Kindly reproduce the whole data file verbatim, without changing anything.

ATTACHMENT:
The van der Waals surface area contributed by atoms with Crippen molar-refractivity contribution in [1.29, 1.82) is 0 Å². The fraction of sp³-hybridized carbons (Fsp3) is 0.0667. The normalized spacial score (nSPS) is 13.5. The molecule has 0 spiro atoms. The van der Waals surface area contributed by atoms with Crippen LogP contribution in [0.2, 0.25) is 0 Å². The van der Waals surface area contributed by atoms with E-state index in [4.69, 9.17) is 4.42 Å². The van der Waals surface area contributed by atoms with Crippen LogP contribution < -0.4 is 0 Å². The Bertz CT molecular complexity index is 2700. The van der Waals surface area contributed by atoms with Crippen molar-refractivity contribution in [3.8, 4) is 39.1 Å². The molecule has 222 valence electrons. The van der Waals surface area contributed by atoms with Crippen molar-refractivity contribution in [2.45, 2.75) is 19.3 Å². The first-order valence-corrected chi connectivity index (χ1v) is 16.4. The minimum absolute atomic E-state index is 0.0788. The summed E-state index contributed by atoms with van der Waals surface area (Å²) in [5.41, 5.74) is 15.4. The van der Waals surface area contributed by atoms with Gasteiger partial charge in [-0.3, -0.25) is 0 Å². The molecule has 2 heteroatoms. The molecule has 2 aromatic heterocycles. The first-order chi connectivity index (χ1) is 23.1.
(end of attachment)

The van der Waals surface area contributed by atoms with Crippen molar-refractivity contribution in [1.29, 1.82) is 0 Å². The fraction of sp³-hybridized carbons (Fsp3) is 0.0667. The normalized spacial score (nSPS) is 13.5. The molecule has 0 spiro atoms. The van der Waals surface area contributed by atoms with Crippen LogP contribution in [0.2, 0.25) is 0 Å². The van der Waals surface area contributed by atoms with E-state index in [4.69, 9.17) is 4.42 Å². The van der Waals surface area contributed by atoms with Crippen LogP contribution < -0.4 is 0 Å². The Bertz CT molecular complexity index is 2700. The van der Waals surface area contributed by atoms with Crippen molar-refractivity contribution in [3.8, 4) is 39.1 Å². The molecule has 222 valence electrons. The van der Waals surface area contributed by atoms with Crippen molar-refractivity contribution in [2.45, 2.75) is 19.3 Å². The first-order valence-corrected chi connectivity index (χ1v) is 16.4. The minimum absolute atomic E-state index is 0.0788. The summed E-state index contributed by atoms with van der Waals surface area (Å²) in [5.41, 5.74) is 15.4. The van der Waals surface area contributed by atoms with Gasteiger partial charge in [-0.3, -0.25) is 0 Å². The molecule has 2 heteroatoms. The molecule has 2 aromatic heterocycles. The first-order chi connectivity index (χ1) is 23.1.